Although it represents a convenient, easy way to pay tuition fees, families are being urged to think wisely before using a credit card for college payments. Whether you receive your bill electronically or on paper, be sure to read the fine print and make the choice that makes the most sense for your financial situation.
Visits to the emergency room now number approximately 110 million each year, but Illinois, in particular, has recently seen an increase.
A recent study by researchers at the Northwestern University Feinberg School of Medicine has revealed that the state’s hospital emergency departments saw a significant increase in traffic after Obamacare took effect.
Unfortunately, this is the opposite of what most had hoped for under the new health care law.
“Emergency departments are already overcrowded, and bringing more patients in will continue to make that worse,” said Dr. Scott Dresden, an assistant professor of emergency medicine and the lead author of the study.
The number of emergency room visits by uninsured people dropped after Obamacare took effect, but the number of insured patients visiting increased by approximately 5.7% or 14,000 patients a month.
The decrease in uninsured visits wasn’t enough to offset the higher number of those with Medicaid and private insurance, according to the university’s study.
However, most recent developments in the state’s health care laws have some more worried about money than emergency room traffic.
The Illinois Department of Insurance recently released its 2017 insurance rates, which created a significant amount of sticker shock among residents.
After the collapse of one insurance company and Aetna’s announcement that they will be leaving the state, residents are left with few options to consider when it comes to health care.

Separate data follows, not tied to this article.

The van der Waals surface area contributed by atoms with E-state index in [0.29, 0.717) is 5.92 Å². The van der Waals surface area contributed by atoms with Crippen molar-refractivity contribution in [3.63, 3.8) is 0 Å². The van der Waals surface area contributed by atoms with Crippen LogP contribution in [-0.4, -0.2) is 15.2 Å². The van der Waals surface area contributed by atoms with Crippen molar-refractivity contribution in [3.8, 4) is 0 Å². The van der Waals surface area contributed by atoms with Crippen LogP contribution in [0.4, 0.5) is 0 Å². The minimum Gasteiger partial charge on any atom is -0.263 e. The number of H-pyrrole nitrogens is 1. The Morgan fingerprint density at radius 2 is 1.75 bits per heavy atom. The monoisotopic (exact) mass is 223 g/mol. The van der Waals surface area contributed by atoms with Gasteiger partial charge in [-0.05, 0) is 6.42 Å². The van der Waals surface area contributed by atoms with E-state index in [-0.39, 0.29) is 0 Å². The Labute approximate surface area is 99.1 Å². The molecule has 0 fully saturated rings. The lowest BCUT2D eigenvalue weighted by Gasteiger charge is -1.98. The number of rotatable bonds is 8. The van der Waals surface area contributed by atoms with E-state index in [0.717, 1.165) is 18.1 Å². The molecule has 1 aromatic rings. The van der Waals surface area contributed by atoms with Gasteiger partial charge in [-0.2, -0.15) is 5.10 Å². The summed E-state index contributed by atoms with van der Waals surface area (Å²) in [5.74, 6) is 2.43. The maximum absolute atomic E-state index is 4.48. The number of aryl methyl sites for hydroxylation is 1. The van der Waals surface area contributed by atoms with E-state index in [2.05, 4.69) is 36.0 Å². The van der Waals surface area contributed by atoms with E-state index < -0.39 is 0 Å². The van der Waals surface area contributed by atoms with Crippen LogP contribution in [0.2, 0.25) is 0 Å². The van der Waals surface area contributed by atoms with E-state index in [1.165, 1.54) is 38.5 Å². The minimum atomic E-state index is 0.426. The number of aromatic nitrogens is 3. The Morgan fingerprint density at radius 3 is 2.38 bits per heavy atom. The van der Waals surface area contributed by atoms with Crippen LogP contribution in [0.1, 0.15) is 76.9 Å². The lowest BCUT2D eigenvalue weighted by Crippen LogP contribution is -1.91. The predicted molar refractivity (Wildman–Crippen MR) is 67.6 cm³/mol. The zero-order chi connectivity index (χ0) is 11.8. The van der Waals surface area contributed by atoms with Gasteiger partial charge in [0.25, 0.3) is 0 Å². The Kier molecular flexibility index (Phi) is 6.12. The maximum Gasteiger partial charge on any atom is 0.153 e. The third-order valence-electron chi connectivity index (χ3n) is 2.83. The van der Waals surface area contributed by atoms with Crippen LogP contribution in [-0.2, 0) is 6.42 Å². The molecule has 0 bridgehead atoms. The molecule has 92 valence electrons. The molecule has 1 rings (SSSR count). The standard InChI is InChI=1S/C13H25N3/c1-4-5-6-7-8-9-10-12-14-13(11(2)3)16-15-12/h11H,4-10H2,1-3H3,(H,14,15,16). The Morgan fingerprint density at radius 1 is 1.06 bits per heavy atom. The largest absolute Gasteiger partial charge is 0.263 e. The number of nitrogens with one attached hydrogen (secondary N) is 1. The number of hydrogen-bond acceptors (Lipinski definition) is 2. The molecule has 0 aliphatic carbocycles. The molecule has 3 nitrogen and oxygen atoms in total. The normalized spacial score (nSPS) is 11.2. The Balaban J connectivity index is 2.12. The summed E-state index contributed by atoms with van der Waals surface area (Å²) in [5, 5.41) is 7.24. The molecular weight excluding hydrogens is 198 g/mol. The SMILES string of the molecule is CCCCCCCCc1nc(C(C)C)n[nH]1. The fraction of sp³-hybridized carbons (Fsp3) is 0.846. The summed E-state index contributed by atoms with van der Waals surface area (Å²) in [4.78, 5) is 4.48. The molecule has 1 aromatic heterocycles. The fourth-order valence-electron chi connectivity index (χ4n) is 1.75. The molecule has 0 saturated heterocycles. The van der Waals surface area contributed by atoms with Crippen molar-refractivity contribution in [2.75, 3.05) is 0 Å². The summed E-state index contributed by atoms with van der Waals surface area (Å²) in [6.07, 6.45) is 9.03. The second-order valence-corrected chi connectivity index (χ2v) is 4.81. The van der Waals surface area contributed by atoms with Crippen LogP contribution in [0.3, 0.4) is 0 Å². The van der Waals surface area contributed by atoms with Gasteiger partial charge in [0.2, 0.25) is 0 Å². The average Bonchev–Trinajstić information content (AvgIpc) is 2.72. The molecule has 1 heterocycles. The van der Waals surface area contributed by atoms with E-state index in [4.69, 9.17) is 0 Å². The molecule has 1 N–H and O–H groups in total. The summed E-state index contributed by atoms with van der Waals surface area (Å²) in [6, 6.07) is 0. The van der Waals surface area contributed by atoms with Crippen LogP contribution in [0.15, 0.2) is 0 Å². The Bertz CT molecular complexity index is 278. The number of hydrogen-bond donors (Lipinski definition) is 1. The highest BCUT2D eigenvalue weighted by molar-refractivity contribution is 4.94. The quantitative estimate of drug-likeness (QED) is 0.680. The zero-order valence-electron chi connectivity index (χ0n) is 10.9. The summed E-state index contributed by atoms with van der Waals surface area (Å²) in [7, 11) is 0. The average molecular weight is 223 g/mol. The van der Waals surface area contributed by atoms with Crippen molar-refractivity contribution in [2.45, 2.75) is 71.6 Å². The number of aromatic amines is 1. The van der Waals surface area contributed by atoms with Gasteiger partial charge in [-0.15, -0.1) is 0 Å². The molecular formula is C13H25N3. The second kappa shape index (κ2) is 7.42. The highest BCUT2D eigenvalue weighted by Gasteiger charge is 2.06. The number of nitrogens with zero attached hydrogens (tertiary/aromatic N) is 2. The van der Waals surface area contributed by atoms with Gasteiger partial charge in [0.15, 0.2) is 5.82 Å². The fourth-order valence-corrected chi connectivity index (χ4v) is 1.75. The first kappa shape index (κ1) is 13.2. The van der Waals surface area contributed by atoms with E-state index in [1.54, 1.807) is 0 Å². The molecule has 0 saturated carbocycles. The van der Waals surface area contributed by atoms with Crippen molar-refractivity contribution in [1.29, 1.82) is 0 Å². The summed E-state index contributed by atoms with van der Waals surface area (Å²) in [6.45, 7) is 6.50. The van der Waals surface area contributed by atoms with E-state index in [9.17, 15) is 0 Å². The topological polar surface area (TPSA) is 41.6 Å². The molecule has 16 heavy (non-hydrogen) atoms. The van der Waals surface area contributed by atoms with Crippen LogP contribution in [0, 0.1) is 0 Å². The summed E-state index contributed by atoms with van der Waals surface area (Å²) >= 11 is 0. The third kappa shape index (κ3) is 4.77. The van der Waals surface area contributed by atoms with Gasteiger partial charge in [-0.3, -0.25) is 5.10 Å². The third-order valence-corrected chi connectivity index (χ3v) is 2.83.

“There are already far too many families who are struggling just to make ends meet, while also straining to deal with the ever-increasing uncertainty in our health care system,” said Ilinois Rep. Bob Dold. “Punishing cost increases and fewer choices will put affordable, quality care further out of reach for even more people.”
Under the new health care prices, families face premiums ranging anywhere from 30 to 77% higher than what they’re currently paying, which has more than a few people concerned.
The Affordable Care Act states that all Americans must have health insurance, and was created in an effort to reduce the cost of pricey services like emergency room visits.
While it does, in part, explain the recent surge in emergency room visits, experts agree that more education is needed to perfect its results.
“The learning curve on how to use coverage doesn’t happen overnight,” said Jay Bhatt, chief health officer for the Illinois Health and Hospital Association.
Is the new American pastime brewing beer? It might be considering that more people than ever trying out home brewing in their tubs, that beer tasting becoming as fancy as wine tastings, and that microbreweries popping up on every corner. Indeed, craft brewers sold an estimated 24,076,864 barrels of beer in 2015.
The field, once vacant, has become crowded and demands competition, as is the case with the plans for the new museums of Beer, and the cities of Chicago, Pittsburgh, and Milwaukee are dying to have it.
Each city has plans for a beer museum in the works — Pittsburgh’s Museum of Beer, Chicago’s Brewseum, and Milwaukee’s Museum of Beer & Brewing. Plus, a building dedicated to America’s booze of choice already exists — the National Brewery Museum in Potosi, Wisconsin.
Chicago’s Brewseum, which is still in its fundraising phase, has already filled a board of directors, and advisory board with big names in Chicago beer. These include Goose Island’s John Hall and Hopleaf bar owner Michael Roper.
Pittsburgh, a city that has a rich brewing history including its first brewery dating to Colonial times and a famous modern beer scene, would be a great place for a beer museum. The group who has taken charge of the endeavor, the National Beer Museum Development Group (NBMDG), recently went public after years of research and groundwork. Their plan is for a 50,000 square-foot space called Brew: Museum of Beer, which will include a beer hall of fame and a 300-seat brewpub.
But let’s not forget about the National Brewery Museum in Potosi Brewing, which is the revival of a local brewery that was opened and operated between 1852 and 1972. That museum concentrated on the industrial history of beer and collections of old brewing memorabilia.
All of these new and old beer museums may be vying for national attention, but as long as the brewers keep brewing and beer culture still thrives, we think they’ll be visitors enough at each and every one of them.